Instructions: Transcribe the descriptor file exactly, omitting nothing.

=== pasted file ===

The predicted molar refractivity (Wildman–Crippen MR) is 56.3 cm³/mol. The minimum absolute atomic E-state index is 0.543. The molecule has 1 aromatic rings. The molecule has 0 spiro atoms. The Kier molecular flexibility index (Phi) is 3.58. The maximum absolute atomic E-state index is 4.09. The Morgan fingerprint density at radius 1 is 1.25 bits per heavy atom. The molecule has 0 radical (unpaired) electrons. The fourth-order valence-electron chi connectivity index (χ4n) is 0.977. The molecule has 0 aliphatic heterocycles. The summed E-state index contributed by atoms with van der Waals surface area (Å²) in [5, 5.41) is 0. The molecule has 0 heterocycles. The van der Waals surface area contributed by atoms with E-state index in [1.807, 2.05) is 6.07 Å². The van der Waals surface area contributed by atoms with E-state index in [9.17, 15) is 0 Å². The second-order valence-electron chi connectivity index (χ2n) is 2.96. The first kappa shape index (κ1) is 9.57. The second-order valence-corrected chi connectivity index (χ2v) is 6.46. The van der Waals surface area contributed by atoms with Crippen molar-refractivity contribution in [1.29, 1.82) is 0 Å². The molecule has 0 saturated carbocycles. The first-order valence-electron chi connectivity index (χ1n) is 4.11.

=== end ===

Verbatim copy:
The predicted molar refractivity (Wildman–Crippen MR) is 56.3 cm³/mol. The minimum absolute atomic E-state index is 0.543. The molecule has 1 aromatic rings. The molecule has 0 spiro atoms. The Kier molecular flexibility index (Phi) is 3.58. The maximum absolute atomic E-state index is 4.09. The Morgan fingerprint density at radius 1 is 1.25 bits per heavy atom. The molecule has 0 radical (unpaired) electrons. The fourth-order valence-electron chi connectivity index (χ4n) is 0.977. The molecule has 0 aliphatic heterocycles. The summed E-state index contributed by atoms with van der Waals surface area (Å²) in [5, 5.41) is 0. The molecule has 0 heterocycles. The van der Waals surface area contributed by atoms with E-state index in [1.807, 2.05) is 6.07 Å². The van der Waals surface area contributed by atoms with E-state index in [9.17, 15) is 0 Å². The second-order valence-electron chi connectivity index (χ2n) is 2.96. The first kappa shape index (κ1) is 9.57. The second-order valence-corrected chi connectivity index (χ2v) is 6.46. The van der Waals surface area contributed by atoms with Crippen molar-refractivity contribution in [1.29, 1.82) is 0 Å². The molecule has 0 saturated carbocycles. The first-order valence-electron chi connectivity index (χ1n) is 4.11.